And the killing of bin Laden, who has absolutely no operational role in al-Qaida – that’s clear – he’s kind of a spiritual mentor, a kind of guide … he functions in many of the ways that Hitler functioned for the Nazi Party. We were just talking with Warren about Kershaw’s great biography of Hitler, which I read a few months ago, where you hold up a particular ideological ideal and strive for it. That was bin Laden’s role. But all actual acts of terror, which he may have signed off on, he no way planned.
I think that one of the most interesting aspects of the whole rise of al-Qaida is that when Saddam Hussein … and I covered the first Gulf War, went into Kuwait with the 1st Battalion, 1st Marines, was in Basra during the Shiite uprising until I was captured and taken prisoner by the Iraqi Republican Guard. I like to say I was embedded with the Iraqi Republican Guard. Within that initial assault and occupation of Kuwait, bin Laden appealed to the Saudi government to come back and help organize the defense of his country. And he was turned down. And American troops came in and implanted themselves on Muslim soil.
When I was in New York, as some of you were, on 9/11, I was in Times Square when the second plane hit. I walked into The New York Times, I stuffed notebooks in my pocket and walked down the West Side Highway and was at Ground Zero four hours later. I was there when Building 7 collapsed. And I watched as a nation drank deep from that very dark elixir of American nationalism … the flip side of nationalism is always racism, it’s about self-exaltation and the denigration of the other.
And it’s about forgetting that terrorism is a tactic. You can’t make war on terror. Terrorism has been with us since Sallust wrote about it in the Jugurthine Wars. And the only way to successfully fight terrorist groups is to isolate themselves, isolate those groups, within their own societies. And I was in the immediate days after 9/11 assigned to go out to Jersey City and the places where the hijackers had lived and begin to piece together their lives. I was then very soon transferred to Paris, where I covered all of al-Qaida’s operations in the Middle East and Europe.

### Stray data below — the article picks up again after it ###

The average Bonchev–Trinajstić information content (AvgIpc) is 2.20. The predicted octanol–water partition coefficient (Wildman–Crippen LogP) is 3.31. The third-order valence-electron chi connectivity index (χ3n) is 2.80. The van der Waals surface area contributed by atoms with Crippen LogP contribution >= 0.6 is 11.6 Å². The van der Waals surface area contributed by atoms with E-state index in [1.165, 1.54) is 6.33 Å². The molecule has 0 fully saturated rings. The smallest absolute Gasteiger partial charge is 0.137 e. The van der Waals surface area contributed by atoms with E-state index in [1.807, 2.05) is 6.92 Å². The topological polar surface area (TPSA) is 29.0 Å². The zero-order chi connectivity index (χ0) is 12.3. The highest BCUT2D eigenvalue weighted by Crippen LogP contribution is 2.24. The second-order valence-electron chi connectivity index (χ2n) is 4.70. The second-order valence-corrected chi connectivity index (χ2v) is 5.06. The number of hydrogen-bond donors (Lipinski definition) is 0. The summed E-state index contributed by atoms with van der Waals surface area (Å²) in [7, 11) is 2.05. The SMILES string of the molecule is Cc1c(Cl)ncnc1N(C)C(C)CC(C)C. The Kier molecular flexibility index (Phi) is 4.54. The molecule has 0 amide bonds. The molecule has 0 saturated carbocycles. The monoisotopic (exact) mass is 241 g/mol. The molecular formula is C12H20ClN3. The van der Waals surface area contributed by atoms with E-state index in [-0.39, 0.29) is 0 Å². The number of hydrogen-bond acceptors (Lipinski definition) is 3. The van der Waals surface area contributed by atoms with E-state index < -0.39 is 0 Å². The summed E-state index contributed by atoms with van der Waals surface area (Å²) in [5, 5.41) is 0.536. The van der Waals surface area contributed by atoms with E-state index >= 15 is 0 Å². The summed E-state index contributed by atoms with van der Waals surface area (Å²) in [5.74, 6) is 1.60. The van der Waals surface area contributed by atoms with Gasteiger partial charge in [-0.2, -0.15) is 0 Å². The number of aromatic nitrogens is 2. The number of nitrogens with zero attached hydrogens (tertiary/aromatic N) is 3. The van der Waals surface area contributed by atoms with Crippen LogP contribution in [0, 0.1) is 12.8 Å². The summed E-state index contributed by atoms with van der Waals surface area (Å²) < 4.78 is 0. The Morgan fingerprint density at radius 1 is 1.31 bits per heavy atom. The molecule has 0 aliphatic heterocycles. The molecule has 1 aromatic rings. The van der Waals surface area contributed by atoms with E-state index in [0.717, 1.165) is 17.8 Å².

So I was in the Middle East in the days after 9/11. And we had garnered the empathy of not only most of the world, but the Muslim world who were appalled at what had been done in the name of their religion. And we had major religious figures like Sheikh Tantawy, the head of al-Azhar – who died recently – who after the attacks of 9/11 not only denounced them as a crime against humanity, which they were, but denounced Osama bin Laden as a fraud … someone who had no right to issue fatwas or religious edicts, no religious legitimacy, no religious training. And the tragedy was that if we had the courage to be vulnerable, if we had built on that empathy, we would be far safer and more secure today than we are.
We responded exactly as these terrorist organizations wanted us to respond. They wanted us to speak the language of violence. What were the explosions that hit the World Trade Center, huge explosions and death above a city skyline? It was straight out of Hollywood. When Robert McNamara in 1965 began the massive bombing campaign of North Vietnam, he did it because he said he wanted to “send a message” to the North Vietnamese—a message that left hundreds of thousands of civilians dead.
These groups learned to speak the language we taught them. And our response was to speak in kind. The language of violence, the language of occupation—the occupation of the Middle East, the wars in Iraq and Afghanistan—has been the best recruiting tool al-Qaida has been handed. If it is correct that Osama bin Laden is dead, then it will spiral upwards with acts of suicidal vengeance. And I expect most probably on American soil. The tragedy of the Middle East is one where we proved incapable of communicating in any other language than the brute and brutal force of empire.